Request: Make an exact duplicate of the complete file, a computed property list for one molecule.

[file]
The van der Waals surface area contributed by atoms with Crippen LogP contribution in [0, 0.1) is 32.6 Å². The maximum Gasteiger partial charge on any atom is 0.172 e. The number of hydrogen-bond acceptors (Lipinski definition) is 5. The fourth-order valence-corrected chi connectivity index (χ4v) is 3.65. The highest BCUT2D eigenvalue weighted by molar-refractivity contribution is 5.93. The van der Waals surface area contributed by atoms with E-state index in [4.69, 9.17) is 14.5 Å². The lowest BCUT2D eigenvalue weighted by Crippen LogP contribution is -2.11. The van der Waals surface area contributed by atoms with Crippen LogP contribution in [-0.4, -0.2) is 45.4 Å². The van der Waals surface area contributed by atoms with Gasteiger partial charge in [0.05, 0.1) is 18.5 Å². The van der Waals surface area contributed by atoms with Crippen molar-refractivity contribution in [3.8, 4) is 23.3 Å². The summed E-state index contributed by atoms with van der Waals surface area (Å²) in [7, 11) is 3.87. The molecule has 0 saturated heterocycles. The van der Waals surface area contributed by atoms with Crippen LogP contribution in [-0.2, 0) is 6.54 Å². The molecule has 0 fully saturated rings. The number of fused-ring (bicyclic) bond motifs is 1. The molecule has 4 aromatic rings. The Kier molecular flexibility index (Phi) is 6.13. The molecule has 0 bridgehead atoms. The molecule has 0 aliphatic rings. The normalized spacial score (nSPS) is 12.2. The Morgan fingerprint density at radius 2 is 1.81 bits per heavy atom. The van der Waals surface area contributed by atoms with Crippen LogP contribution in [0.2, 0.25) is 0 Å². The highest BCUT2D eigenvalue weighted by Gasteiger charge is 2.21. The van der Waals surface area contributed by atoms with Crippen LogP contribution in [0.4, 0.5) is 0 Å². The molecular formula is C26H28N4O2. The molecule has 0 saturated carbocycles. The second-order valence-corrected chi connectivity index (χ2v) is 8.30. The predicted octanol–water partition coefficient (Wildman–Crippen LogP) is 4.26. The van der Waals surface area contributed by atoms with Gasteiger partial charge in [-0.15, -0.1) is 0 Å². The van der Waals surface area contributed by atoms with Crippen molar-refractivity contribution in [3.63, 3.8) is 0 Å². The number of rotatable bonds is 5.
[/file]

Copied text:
The van der Waals surface area contributed by atoms with Crippen LogP contribution in [0, 0.1) is 32.6 Å². The maximum Gasteiger partial charge on any atom is 0.172 e. The number of hydrogen-bond acceptors (Lipinski definition) is 5. The fourth-order valence-corrected chi connectivity index (χ4v) is 3.65. The highest BCUT2D eigenvalue weighted by molar-refractivity contribution is 5.93. The van der Waals surface area contributed by atoms with E-state index in [4.69, 9.17) is 14.5 Å². The lowest BCUT2D eigenvalue weighted by Crippen LogP contribution is -2.11. The van der Waals surface area contributed by atoms with Crippen LogP contribution in [-0.4, -0.2) is 45.4 Å². The van der Waals surface area contributed by atoms with Gasteiger partial charge in [0.05, 0.1) is 18.5 Å². The van der Waals surface area contributed by atoms with Crippen molar-refractivity contribution in [3.8, 4) is 23.3 Å². The summed E-state index contributed by atoms with van der Waals surface area (Å²) in [7, 11) is 3.87. The molecule has 0 saturated heterocycles. The van der Waals surface area contributed by atoms with Crippen LogP contribution in [-0.2, 0) is 6.54 Å². The molecule has 0 fully saturated rings. The number of fused-ring (bicyclic) bond motifs is 1. The molecule has 4 aromatic rings. The Kier molecular flexibility index (Phi) is 6.13. The molecule has 0 bridgehead atoms. The molecule has 0 aliphatic rings. The normalized spacial score (nSPS) is 12.2. The Morgan fingerprint density at radius 2 is 1.81 bits per heavy atom. The van der Waals surface area contributed by atoms with Crippen LogP contribution in [0.2, 0.25) is 0 Å². The highest BCUT2D eigenvalue weighted by Gasteiger charge is 2.21. The van der Waals surface area contributed by atoms with Crippen LogP contribution in [0.4, 0.5) is 0 Å². The molecular formula is C26H28N4O2. The molecule has 0 saturated carbocycles. The second-order valence-corrected chi connectivity index (χ2v) is 8.30. The predicted octanol–water partition coefficient (Wildman–Crippen LogP) is 4.26. The van der Waals surface area contributed by atoms with Gasteiger partial charge in [-0.15, -0.1) is 0 Å². The van der Waals surface area contributed by atoms with Crippen molar-refractivity contribution in [3.63, 3.8) is 0 Å². The number of rotatable bonds is 5.